The "Eldorado" was an iron screw steamship, belonging to the port of Glasgow, of 3,332 tons gross, and 2,157 tons net register, and was fitted with engines of 450 horse-power. She was built at Hull in the year 1873, and at the time of her loss was the property of Mr. Edwyn Sandys Dawes, of No. 13, Austin Friars, in the city of London, and others, Mr. Dawes being the managing owner. She left London on the 6th February last for Calcutta, via the Suez Canal, with a crew of 120 hands, of whom 20 were Europeans, and 100 Lascars, 47 passengers, and a general cargo equal to about her gross tonnage. At 2.45 p.m. of the 10th, Cape Finisterre bore east, distant from 6 to 7 miles; upon which she was put on a south 23° west course, equivalent to a S.S.W. course, and proceeded at full speed, making about 10 to 10 1/2 knots an hour; the weather at the time being fine, with a light breeze from the northward, which subsequently changed to about S.E., but with a long Atlantic swell from the N.W. At about 8.15 a.m. of the following day, the captain left the bridge, leaving the deck in charge of the third officer, and she continued her course, still going at full-speed, till about 9.20 a.m., when the second officer came up and relieved the third officer, who then went to his cabin to have his breakfast. What the state of the atmosphere then was, we shall presently have to inquire, but in about a quarter of an hour or twenty minutes afterwards the second officer sent down word to the captain, who was having his breakfast in the saloon with the passengers, to tell him that it was becoming foggy. In about two or three minutes afterwards the captain came up, and it is admitted that at that time the fog was so dense, that they could not see more than about from half a ship to a ship's length ahead. The captain at once ordered the steam whistle to be sounded, and the engines to be put at half speed, and then went into his cabin to look at his chart, and having, as he thought, determined the vessel's position, he returned to the bridge and then ordered the helm to be ported, and steadied her at W.S.W. Almost immediately afterwards a cliff was observed right ahead and breakers under the bow, upon which the captain ordered the engines to be reversed full-speed, and the helm to be put hard-a-starboard, but too late to avoid her going on the rocks. It was now about 9.50 a.m., and the fog soon afterwards lifting, it was found that they had struck on the Farilhoes, a group of rocks some 4 miles north of the Burlings. On then sounding the holds it was found that there were 8 feet of water in the fore, 2 feet in the main, and none in the after hold; but on sounding a second time shortly afterwards, they found 16 feet in the fore, 8 in the main, and 8 in the after hold; and as there were 5 fathoms of water under the stern, the captain ordered the engines to be put full speed ahead, to prevent the vessel slipping off into deep water. The boats were then got out, and the passengers put into them, and as two steamers, the "Allende" and the "Rome," were observed to the northward and westward lying to, the boats pulled towards them, and the passengers were put on board the "Allende." At about midday, as the sea was then breaking over her, and it was dangerous to remain in her any longer, the captain and the remainder of the crew left her, and some went to the "Rome," some to the "Allende." It was subsequently discovered that one first-class passenger and one Lascar were missing, and it seems probable that they perished in getting out the boats, when two of them were upset and smashed alongside. Finding that nothing more could be done, the "Rome" proceeded to Gibraltar, and there landed a part of the crew; whilst the "Allende" went to Lisbon, where she landed the passengers and the remainder of the crew. On the following day, the 12th, the master engaged a steam tug, and with some of the crew proceeded towards the wreck, but not getting there till it was nearly dark, they anchored for the night off Peniche Point. The next day they went to the wreck, and during that and the following day they succeeded in saving a portion of the passenger's luggage, and other articles, when the weather beginning to look threatening, the master of the tug, fearing that he would run short of coals, refused to remain any longer, and they accordingly returned to Lisbon. That night a gale sprang up from the S.W., and the vessel went to pieces and became a total wreck.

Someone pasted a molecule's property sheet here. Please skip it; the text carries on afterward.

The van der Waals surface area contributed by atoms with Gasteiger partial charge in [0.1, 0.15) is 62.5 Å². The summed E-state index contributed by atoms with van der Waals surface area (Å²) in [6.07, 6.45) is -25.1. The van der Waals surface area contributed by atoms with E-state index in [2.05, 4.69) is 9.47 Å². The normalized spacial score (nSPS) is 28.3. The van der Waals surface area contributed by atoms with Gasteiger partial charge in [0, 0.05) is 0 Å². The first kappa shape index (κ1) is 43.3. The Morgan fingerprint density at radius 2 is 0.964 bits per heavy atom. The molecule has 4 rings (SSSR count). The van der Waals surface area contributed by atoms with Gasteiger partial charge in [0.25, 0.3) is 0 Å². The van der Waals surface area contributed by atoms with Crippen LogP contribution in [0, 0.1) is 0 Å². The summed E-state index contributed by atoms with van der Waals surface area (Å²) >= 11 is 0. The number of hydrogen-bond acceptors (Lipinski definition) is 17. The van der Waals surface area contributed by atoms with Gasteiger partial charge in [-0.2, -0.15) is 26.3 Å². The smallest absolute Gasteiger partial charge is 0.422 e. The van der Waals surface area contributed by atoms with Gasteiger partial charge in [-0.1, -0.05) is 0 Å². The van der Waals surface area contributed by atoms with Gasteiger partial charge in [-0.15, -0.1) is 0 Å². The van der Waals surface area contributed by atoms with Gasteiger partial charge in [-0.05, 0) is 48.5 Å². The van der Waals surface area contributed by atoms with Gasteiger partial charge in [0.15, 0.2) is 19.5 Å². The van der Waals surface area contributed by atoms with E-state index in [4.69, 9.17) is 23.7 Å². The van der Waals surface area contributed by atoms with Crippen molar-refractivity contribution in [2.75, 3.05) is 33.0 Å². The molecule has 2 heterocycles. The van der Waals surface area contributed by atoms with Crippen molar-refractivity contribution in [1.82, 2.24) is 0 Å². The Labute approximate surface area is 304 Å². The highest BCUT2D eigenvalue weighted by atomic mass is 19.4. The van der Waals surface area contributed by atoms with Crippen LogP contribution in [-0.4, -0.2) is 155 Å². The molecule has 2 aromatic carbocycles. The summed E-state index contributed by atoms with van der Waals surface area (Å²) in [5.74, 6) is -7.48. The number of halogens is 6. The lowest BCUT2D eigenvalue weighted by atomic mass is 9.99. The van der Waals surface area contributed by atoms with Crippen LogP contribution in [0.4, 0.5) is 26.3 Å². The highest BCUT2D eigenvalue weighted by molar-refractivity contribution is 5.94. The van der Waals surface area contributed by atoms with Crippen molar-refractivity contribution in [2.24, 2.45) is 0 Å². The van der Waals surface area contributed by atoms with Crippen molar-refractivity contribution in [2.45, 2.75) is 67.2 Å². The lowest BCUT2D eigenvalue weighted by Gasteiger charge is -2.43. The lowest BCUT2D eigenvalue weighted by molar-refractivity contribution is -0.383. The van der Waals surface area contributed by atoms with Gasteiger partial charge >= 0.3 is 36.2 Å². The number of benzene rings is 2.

These being the facts of the case, the first question upon which the Board of Trade has asked for our opinion is, "What was the cause of the stranding of " the vessel?" We were told by the master that, when he left the bridge at 8.15, he first went to his cabin, but soon afterwards came out again, and asked the third officer to give him the distance that they had run from Cape Finisterre. The third officer accordingly got the log book, and having summed up the figures gave him 176 miles as the distance run up to 8 a.m. The captain then told us that he took the log book, and having summed up the figures made it to be 175 miles, and he then laid the course down on the chart, namely, S. 23° W. from off Cape Finisterre, which he said would take him if made good some 4 miles to the west of the Farilhoes, and having marked off 175 miles, it left him 27 1/2 miles before he would reach the Farilhoes, the total distance from the place from which he had taken his departure off Cape Finisterre to the Farilhoes being 202 1/2 miles. In thus, however, fixing the vessel's position at 8 a.m. the master admitted that he had made no allowance either for the current or for the N.W. swell, which they had had from Cape Finisterre. If, however, we refer to page 4 of the Sailing Directions for the West Coasts of France, Spain, and Portugal we find the following passsage, "The easterly current from the " North Atlantic Ocean strikes the land near Cape " Ortegal in Spain, and then appears to divide into two " branches, the northern (Rennell's Current) flowing " eastward along the Coast of Spain, then north along " the West Coast of France, where it is felt at 30 or 40 " miles off shore, and is 15 or 20 miles across." "The " southern branch," it goes on to say, "turns gradu- " ally to the S.E., and southward along the Coast of " Portugal, until having passed Cape St. Vincent, when " it runs eastward towards the Strait of Gibraltar. " It must not, however, be presumed that the " current along the West Coast of Spain and Portu- " gal always sets to the southward, for during " westerly winds it sets strong towards the land, and " immediately after the continuance of southerly gales " or strong breezes, the current will probably be found " setting to the northward." But, as there had been no "southerly gales or strong breezes," the wind from the time of their passing Cape Finisterre having been light at first from the northward, and afterwards from the southward and eastward, it might fairly be assumed that the current would have been in its ordinary normal condition, setting along the coast to the southward. And that there was such a current is clear from the evidence of the master of the "Allende," who told us that they passed Cape Finisterre on the preceding afternoon at a distance of about 5 miles,' and that he had then put her on a S.S.W. course, the same as the "Eldorado" was on; he stated that that course would, if made good, have taken him just within range of Bayona Light, but that at half-past 6 they found themselves well within the range of the light, and about 4 miles ahead of his reckoning by the log, shewing that they had been set by the current to the southward and eastward. He accordingly altered his course a quarter of a point to the westward, and at 9 a.m. sighted the Farilhoes right ahead, the "Eldorado," being at that time ahead of him, a little on his port bow, and between him and the Farilhoes. Now we are told that the "Eldorado" had run 176 miles by the log up to 8 a.m., after which her speed is said to have been 10 knots, so that by 9.45 a.m. she would have made 193 1/2 miles by the log; and if to this we add for the southerly current, at the rate of only half a knot an hour, it will make up the 202 1/2 miles from her point of departure off Cape Finisterre to the Farilhoes; which added to the slight easterly set caused either by the current or by the N.W. swell would fully account for the stranding of the vessel when and where she did.